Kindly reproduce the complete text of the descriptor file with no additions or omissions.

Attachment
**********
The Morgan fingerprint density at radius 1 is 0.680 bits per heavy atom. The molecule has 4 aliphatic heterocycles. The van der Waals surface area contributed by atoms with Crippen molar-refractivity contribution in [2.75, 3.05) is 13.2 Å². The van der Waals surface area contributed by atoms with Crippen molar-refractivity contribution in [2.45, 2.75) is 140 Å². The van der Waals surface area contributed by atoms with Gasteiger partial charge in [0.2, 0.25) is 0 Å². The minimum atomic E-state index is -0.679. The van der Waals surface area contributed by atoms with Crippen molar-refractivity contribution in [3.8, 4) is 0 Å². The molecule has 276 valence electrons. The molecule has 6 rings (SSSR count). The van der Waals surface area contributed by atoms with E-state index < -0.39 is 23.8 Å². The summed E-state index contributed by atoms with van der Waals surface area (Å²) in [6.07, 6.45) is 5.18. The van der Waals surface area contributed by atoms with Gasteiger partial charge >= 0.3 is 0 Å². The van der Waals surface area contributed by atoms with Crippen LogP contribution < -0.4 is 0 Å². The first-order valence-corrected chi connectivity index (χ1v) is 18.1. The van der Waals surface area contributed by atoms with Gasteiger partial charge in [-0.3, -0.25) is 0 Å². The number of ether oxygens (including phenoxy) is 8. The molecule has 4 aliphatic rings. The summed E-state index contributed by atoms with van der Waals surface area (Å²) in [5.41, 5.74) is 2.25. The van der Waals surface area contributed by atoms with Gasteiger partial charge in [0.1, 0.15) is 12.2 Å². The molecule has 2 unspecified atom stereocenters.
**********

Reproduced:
The Morgan fingerprint density at radius 1 is 0.680 bits per heavy atom. The molecule has 4 aliphatic heterocycles. The van der Waals surface area contributed by atoms with Crippen molar-refractivity contribution in [2.75, 3.05) is 13.2 Å². The van der Waals surface area contributed by atoms with Crippen molar-refractivity contribution in [2.45, 2.75) is 140 Å². The van der Waals surface area contributed by atoms with Gasteiger partial charge in [0.2, 0.25) is 0 Å². The minimum atomic E-state index is -0.679. The van der Waals surface area contributed by atoms with Crippen molar-refractivity contribution in [3.8, 4) is 0 Å². The molecule has 276 valence electrons. The molecule has 6 rings (SSSR count). The van der Waals surface area contributed by atoms with E-state index < -0.39 is 23.8 Å². The summed E-state index contributed by atoms with van der Waals surface area (Å²) in [6.07, 6.45) is 5.18. The van der Waals surface area contributed by atoms with Gasteiger partial charge >= 0.3 is 0 Å². The van der Waals surface area contributed by atoms with Crippen LogP contribution < -0.4 is 0 Å². The first-order valence-corrected chi connectivity index (χ1v) is 18.1. The van der Waals surface area contributed by atoms with Gasteiger partial charge in [-0.3, -0.25) is 0 Å². The number of ether oxygens (including phenoxy) is 8. The molecule has 4 aliphatic rings. The summed E-state index contributed by atoms with van der Waals surface area (Å²) in [5.41, 5.74) is 2.25. The van der Waals surface area contributed by atoms with Gasteiger partial charge in [0.1, 0.15) is 12.2 Å². The molecule has 2 unspecified atom stereocenters.